Sunday, October 26, 2008

A Guru Who Should Know Better

If there's one thing I've learned in my dozen or so years in the fitness industry, it's that there are very few, if any aspects of nutrition and fitness that are black and white.

That is why I was very surprised to read the opinions (stated as fact) of a well-known author of a weight training book (whose name shall remain anonymous - this individual is a bestselling author and an advocate of super-slow training).

The topic was on exercise - particularly cardiovascular exercise and how it may cause joint damage. I actually didn't disagree with the original blog post, although the comments that ensued prompted me to ask some questions. That's where things got interesting...

To preface - I am very pro-weight training. Lifting weights is probably the single best intervention for improving function, body composition (lowering body fat) and keeping posture, hormone balance and longevity intact. This is where he and I agree, and then it happened...

The author in question began making some curious claims - without qualification (my comments in italics)

"Too much joint movement wears out the joint faster"

No qualification, no acknowledgement of the complexity of joint degradation. There are many predisposing factors to joint wear that this individual glossed over. To simply state that using the joints too much causes them to wear out is ill-informed.

"Adding cardio after strength training will not provide additional physiological benefits"

A curious statement to say the least as burning additional calories will contribute to the deficit necessary to attain fat loss. Further, there are numerous health benefits to adding cardio to a comprehensive health program.

The debate then switched to what constituted "health markers". Here are some more gems from this guy:

"Lower resting heart rate and higher Vo2 (a measure of oxygen distribution capacity) are NOT health benefits and could be a detriment."

Hmmmm... in the words of Carl Sagan, extraordinary claims require extraordinary evidence. I asked him if he had any data to back up this rather lofty and unconventional claim. (note: I'm okay with unconventional provided there is provenance, plausible theories or some repeated clinical findings). He presented none of this, insisting instead that I produce evidence that cardio impacts any markers that weights does not - a point that I never argued against. What I DID contend, however is that cardio impacted certain health markers to a GREATER DEGREE than did weight training (a contention to which I provided evidence for). It would only stand to reason then, that a combination of the two (and sound diet, of course) would produce the most optimal cardiovascular results.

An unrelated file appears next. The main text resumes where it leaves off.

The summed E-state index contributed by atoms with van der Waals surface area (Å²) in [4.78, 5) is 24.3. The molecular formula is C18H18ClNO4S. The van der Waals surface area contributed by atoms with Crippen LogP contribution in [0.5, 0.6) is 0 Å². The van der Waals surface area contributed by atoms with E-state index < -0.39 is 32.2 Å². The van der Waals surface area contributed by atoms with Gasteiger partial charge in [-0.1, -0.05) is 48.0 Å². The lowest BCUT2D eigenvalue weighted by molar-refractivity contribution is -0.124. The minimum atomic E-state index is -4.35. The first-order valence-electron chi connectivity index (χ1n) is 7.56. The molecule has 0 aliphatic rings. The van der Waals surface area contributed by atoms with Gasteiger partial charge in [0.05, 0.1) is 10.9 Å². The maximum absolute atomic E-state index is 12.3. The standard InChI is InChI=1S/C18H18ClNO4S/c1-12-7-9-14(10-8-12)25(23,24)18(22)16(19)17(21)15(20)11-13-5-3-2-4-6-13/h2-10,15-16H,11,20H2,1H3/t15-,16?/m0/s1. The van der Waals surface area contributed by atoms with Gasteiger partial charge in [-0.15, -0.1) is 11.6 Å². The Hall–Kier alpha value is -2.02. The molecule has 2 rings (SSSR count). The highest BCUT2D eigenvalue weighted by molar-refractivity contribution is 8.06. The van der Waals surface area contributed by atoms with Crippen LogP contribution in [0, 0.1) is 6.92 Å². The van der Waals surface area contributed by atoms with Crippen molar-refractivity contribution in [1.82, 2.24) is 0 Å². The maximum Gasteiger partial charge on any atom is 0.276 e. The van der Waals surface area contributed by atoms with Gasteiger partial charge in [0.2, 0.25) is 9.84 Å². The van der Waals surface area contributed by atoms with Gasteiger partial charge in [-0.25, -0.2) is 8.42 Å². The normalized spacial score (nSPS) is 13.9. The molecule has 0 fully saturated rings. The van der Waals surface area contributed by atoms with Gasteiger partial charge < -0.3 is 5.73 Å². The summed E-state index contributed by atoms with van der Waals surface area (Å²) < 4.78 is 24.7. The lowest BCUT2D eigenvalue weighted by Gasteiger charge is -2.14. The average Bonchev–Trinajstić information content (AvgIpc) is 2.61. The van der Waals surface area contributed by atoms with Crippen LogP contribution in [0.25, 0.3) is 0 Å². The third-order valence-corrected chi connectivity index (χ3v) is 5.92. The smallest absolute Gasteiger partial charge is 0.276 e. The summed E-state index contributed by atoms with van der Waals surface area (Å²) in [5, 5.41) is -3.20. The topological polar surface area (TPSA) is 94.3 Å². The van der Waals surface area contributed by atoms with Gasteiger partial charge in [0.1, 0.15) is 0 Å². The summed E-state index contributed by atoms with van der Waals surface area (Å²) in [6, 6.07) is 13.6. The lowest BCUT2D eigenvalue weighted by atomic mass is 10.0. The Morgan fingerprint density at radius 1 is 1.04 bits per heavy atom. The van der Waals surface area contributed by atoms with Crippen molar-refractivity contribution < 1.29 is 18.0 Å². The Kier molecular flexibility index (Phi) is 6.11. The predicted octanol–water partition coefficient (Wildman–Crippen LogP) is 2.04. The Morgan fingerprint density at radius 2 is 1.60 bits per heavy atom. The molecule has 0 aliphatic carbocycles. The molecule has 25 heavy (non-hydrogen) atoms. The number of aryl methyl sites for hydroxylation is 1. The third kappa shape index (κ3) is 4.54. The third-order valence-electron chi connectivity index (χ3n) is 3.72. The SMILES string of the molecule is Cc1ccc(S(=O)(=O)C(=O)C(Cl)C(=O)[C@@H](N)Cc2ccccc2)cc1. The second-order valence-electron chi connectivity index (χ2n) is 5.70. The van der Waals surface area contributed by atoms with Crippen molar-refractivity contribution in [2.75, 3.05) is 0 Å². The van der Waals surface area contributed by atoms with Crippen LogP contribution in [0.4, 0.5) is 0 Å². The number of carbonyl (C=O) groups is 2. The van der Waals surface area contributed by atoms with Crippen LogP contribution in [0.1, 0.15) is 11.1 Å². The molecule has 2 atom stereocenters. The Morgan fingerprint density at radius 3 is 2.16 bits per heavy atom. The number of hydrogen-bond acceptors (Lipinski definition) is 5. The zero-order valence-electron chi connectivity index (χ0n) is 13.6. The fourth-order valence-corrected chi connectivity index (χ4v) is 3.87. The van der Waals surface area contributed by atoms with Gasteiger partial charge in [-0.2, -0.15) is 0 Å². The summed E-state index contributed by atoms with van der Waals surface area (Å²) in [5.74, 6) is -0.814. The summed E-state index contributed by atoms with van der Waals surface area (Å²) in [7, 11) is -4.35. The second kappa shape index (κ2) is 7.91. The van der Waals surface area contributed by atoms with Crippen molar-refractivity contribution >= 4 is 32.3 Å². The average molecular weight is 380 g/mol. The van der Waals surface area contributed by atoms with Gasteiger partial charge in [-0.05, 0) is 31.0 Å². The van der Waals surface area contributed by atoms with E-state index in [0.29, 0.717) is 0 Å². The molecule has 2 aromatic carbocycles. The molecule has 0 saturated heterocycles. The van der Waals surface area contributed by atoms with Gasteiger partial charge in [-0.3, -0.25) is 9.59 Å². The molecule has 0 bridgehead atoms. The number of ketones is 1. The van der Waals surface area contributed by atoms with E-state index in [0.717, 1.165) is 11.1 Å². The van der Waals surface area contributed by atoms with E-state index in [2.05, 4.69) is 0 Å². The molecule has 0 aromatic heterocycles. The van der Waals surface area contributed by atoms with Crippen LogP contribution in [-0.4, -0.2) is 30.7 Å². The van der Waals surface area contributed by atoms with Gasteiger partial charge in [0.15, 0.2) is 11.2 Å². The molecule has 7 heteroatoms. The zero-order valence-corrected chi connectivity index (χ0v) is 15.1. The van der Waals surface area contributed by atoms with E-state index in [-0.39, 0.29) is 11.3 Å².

His response after I posted studies... I "pick and chose and ignored the other evidence". Funny how he provided NONE of this supposed "contrary evidence". Not only did he not provide any evidence to the contrary, he went on to say that "the degree (of which a health marker is changed) is unimportant. Another curious blanket statement considering that there are varying degrees of "high".

He also claims;

"Weight training lowers blood pressure as much as cardio"

Great, show me the evidence....(crickets chirping)

I also provided ample studies showing an inverse relationship between mortality and high vo2 as well as resting heart rate as an independent risk factor for mortality and cardiac events (these supposed "non-factors when it comes to health). For good measure, I provided evidence of cardio training lowering markers of inflammation, blood lipids and blood glucose.

Here's another one of his assertions regarding exercise and the joints:

"It is proven beyond a doubt that millions of aerobically-active people are injured and require surgery"

It is also "proven beyond a doubt" that many people who eat rice have black hair, but I'm not going to go around telling people that eating rice causes you to have black hair. You would also think that "proven beyond a doubt" would mean that there are reams upon reams of studies demonstrating such.... still nothing. He presented anecdotes, conjecture and heresy to defend this one. Further, he made no qualification regarding predispositions, types of "aerobics", intensities or durations - all important factors to consider when making such a claim.

To be clear - excessive and otherwise inappropriate aerobic training can lead to joint wear/pain in predisposed individuals. To claim, however that wear is an inevitability - regardless of predisposing factors is careless and completely misguided. I provided a study showing that individuals showed IMPROVED joint function with walking.

He ended by making a pseudo-qualification to one of his arguments, but disguised it such a way that it didn't look like he agreed with me. I made one last request for evidence (after a follower of his tried to unsuccessfully defend his untenable arguments). It ended with him telling me I had stooped to "jabs and barbs" (a response to me calling his claims as "glib generalities").

To Summarize

Weight training is awesome. Weight training in addition to healthy eating and cardio will supply benefits above and beyond just weight training. Well-planned programming is key and one must be careful not to overdo things and to incorporate variety.

There is no room for blanket statements in the world of exercise. It's also imortant to look at the evidence objectively and not let the pendulum swing too far the other way.
I don't make a point to go out of my way to question people, but I do hold people who write books on the subject to higher standards. Also, upon browsing this guys blog archives, he seems to have no qualms about ripping those he disagrees with, whilst cherry picking information that supports his views.

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